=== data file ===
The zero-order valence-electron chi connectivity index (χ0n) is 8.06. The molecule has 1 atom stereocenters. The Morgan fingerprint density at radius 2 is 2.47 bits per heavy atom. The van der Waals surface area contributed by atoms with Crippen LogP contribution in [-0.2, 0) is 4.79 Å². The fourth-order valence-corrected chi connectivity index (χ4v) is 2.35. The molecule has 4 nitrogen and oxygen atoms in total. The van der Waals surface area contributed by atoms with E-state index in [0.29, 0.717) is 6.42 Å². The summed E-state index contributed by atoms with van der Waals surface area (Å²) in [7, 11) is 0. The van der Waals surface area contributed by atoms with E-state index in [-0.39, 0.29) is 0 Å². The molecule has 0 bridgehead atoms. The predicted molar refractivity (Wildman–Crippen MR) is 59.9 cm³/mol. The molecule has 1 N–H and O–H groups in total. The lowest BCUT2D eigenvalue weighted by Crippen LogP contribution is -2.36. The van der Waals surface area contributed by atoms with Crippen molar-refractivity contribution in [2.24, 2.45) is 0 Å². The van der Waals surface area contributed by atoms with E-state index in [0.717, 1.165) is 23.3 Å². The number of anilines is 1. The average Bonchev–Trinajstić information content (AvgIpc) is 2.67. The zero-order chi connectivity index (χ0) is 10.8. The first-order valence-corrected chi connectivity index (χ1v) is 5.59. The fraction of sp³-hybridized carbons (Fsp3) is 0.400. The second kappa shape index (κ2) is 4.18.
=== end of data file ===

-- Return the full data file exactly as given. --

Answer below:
The zero-order valence-electron chi connectivity index (χ0n) is 8.06. The molecule has 1 atom stereocenters. The Morgan fingerprint density at radius 2 is 2.47 bits per heavy atom. The van der Waals surface area contributed by atoms with Crippen LogP contribution in [-0.2, 0) is 4.79 Å². The fourth-order valence-corrected chi connectivity index (χ4v) is 2.35. The molecule has 4 nitrogen and oxygen atoms in total. The van der Waals surface area contributed by atoms with E-state index in [0.29, 0.717) is 6.42 Å². The summed E-state index contributed by atoms with van der Waals surface area (Å²) in [7, 11) is 0. The van der Waals surface area contributed by atoms with E-state index in [-0.39, 0.29) is 0 Å². The molecule has 0 bridgehead atoms. The predicted molar refractivity (Wildman–Crippen MR) is 59.9 cm³/mol. The molecule has 1 N–H and O–H groups in total. The lowest BCUT2D eigenvalue weighted by Crippen LogP contribution is -2.36. The van der Waals surface area contributed by atoms with Crippen molar-refractivity contribution in [2.24, 2.45) is 0 Å². The van der Waals surface area contributed by atoms with E-state index in [0.717, 1.165) is 23.3 Å². The number of anilines is 1. The average Bonchev–Trinajstić information content (AvgIpc) is 2.67. The zero-order chi connectivity index (χ0) is 10.8. The first-order valence-corrected chi connectivity index (χ1v) is 5.59. The fraction of sp³-hybridized carbons (Fsp3) is 0.400. The second kappa shape index (κ2) is 4.18.